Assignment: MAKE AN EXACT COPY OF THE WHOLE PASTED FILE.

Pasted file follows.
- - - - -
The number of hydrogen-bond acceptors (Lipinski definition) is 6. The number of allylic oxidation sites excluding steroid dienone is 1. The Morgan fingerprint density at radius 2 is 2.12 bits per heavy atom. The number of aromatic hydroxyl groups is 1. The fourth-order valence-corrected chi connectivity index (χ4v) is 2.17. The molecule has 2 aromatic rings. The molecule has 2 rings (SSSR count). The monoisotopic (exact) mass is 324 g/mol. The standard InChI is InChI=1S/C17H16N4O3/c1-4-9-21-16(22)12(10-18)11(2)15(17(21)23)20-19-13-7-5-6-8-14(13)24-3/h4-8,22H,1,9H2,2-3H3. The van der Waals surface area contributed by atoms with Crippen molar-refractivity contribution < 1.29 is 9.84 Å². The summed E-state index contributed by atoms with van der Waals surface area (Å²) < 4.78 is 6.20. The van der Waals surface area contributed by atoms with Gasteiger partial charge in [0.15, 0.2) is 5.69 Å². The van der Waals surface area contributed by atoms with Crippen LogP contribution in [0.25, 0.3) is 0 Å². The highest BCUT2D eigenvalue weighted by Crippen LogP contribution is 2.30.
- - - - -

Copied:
The number of hydrogen-bond acceptors (Lipinski definition) is 6. The number of allylic oxidation sites excluding steroid dienone is 1. The Morgan fingerprint density at radius 2 is 2.12 bits per heavy atom. The number of aromatic hydroxyl groups is 1. The fourth-order valence-corrected chi connectivity index (χ4v) is 2.17. The molecule has 2 aromatic rings. The molecule has 2 rings (SSSR count). The monoisotopic (exact) mass is 324 g/mol. The standard InChI is InChI=1S/C17H16N4O3/c1-4-9-21-16(22)12(10-18)11(2)15(17(21)23)20-19-13-7-5-6-8-14(13)24-3/h4-8,22H,1,9H2,2-3H3. The van der Waals surface area contributed by atoms with Crippen molar-refractivity contribution < 1.29 is 9.84 Å². The summed E-state index contributed by atoms with van der Waals surface area (Å²) < 4.78 is 6.20. The van der Waals surface area contributed by atoms with Gasteiger partial charge in [0.15, 0.2) is 5.69 Å². The van der Waals surface area contributed by atoms with Crippen LogP contribution in [0.25, 0.3) is 0 Å². The highest BCUT2D eigenvalue weighted by Crippen LogP contribution is 2.30.